Thursday, June 05, 2008

Overly Petulant Energy Consumers

Yeah…about that t-shirt. Blaming OPEC for the high gasoline prices kind of misplaces, or at least greatly oversimplifies, the problem. Right now, the U.S. doesn’t even import most of its oil from OPEC countries.


OK, that chart is a little old but the percentages haven’t changed that much.
Additionally, OPEC members aren’t really restricting the flow of oil. In fact, many, including myself, think they can’t increase production much if any at all (see Peak Oil). And what excess production capacity OPEC nations do have is often tied up in political and military turmoil (see Iraq and Nigeria).
The problem is really more of a supply and demand thing with speculators making things even worse. You can throw in oil company profits and our own massive consumption as adding to the problem as well. So where can I get an “Up Yours, SUV Driver” (or pick-up truck driver like me) t-shirt? But, hey, if you can blame foreigners for your problems, I’m sure it’ll at least make you feel better.

8 comments:

allie said...

you are right. it is supply and demand. and as most people recently heard not only have the sales of SUVs and Trucks gone down, its so much so, GM is closing 4 SUV factories. honestly, im not even sure why people were ever so enamored with them in the first place. i can understand work trucks or the truck one might use to pull a trailer (of any kind), but the people that drive around in giant SUVs just to have have really big tires with ridiculous rims, is what i dont understand. you are also right about people wanting to blame the big guys and foreign countries for this problem. its our fault. im glad i bought a honda.

rickmonday said...

Dave,

You are correct that the supply and demand market became out of whack due somewhat to speculators. In fact the market is trying to correct itself right now somewhat. (Oil was down about $9/barrel the other day.)

In that light, if we were to announce that we would authorize drilling, hell anywhere not just in Alaska, then the futures market would react accordingly and the price would go down.

My theory is very similiar to that of a public company that announces a huge deal. Their stock prices tend to increase assuming all other factors remain constant. They havent actually earned the money yet but the company will have more value in the future.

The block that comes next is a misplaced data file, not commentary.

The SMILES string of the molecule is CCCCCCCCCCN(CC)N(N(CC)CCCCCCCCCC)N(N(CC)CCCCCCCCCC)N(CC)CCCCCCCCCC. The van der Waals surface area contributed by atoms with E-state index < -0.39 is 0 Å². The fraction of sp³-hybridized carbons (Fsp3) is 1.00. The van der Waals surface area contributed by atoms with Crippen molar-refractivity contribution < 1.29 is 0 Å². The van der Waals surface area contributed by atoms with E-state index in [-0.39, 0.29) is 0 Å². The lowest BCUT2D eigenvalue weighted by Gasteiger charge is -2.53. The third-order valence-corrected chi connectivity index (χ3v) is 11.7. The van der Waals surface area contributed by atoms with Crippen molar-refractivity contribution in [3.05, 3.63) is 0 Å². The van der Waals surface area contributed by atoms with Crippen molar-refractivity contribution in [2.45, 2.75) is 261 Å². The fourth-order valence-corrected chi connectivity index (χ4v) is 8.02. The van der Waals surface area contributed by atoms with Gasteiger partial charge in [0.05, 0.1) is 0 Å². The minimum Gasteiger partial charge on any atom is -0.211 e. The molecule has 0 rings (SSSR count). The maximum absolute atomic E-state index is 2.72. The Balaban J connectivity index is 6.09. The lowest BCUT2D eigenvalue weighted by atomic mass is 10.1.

geek_guy said...

RM Math:

Announcing new drilling will decrease price
=
Announcing a huge deal in public company will increase stock.

rickmonday said...

Geek,

If you are right, then my econ teacher at Yale was wrong. I will go with my Yale Professor.

If GE announces a trillion dollar deal tomorrow their stock will rise. What the heck do you think the speculators base their bids on? They do have something called a Futures market. But then again, you probably have never owned a stock in your life, so you wouldnt know.

geek_guy said...

RM not only has math problems, he can't read.

Please show me where I said stocks won't rise when a company announces a huge deal.

Stocks (and Yale) are for elitists.

RickMonday said...

True you did not specifically state that stocks wont rise on a big deal announcement however you implied that my logic was faulty. In fact it is not.

I was making something called an "analogy":

An analogy is comparable to metaphor and simile in that it shows how two different things are similar, but it’s a bit more complex. Rather than a figure of speech, an analogy is more of a logical argument. The presenter of an analogy will often demonstrate how two things are alike by pointing out shared characteristics, with the goal of showing that if two things are similar in some ways, they are similar in other ways as well.

In this case, I claimed that stocks prices increase sometimes due to good or promising news.

Dave started his post out with the fact that speculators are somewhat responsible for the increase in oil prices and I agree with him.

Thus my argument was that so called "good news" ie. A country like the US announcing more drilling would have the same effect as a company announcing a big deal. In the company's situation the stock price would increase. In the oil speculators view, they would see that in the future more oil would be on the market diluting it somewhat. This would cause them to bid down the price of a barrel of oil.

In fact this often happens in other commodity markets such as dairy and grains.

Anyway, have a good weekend.

geek_guy said...

I know what an analogy is, elitist.

The first fact is the oil jumped up to record highs again. Second, after you get approval to drill in Alaska, buy the land, build the roads, housing, rigs, extend the pipeline, start drilling and send the first barrel to the US, it will be a couple years before you see a gallon of gas and it might be a couple cents cheaper, woohoo, I'll buy an SUV!

The price of oil is so high now, it is now feasible to start extracting oil from things such as oil sands/tar/shale. This would provide more oil, but it won't be cheap oil, just a little cheaper. Lets say you are a business man and found 30$ oil, would you sell it for 30$?!? Umm no, you would sell it for a couple bucks cheaper then the going rate, to maximize your profit (and screw American buyers), this lowers the price for nobody.

Now, Mr. Yale, if we were to go by you poor analogy, lets say a massive amount of oil was discovered in the Dakotas and people are setting up oil wells, you'd think the price of oil futures would go down.

Guess what, you are wrong again.

Have a nice weekend.

geek_guy said...

Hmm, no comments from the peanut-brained gallery....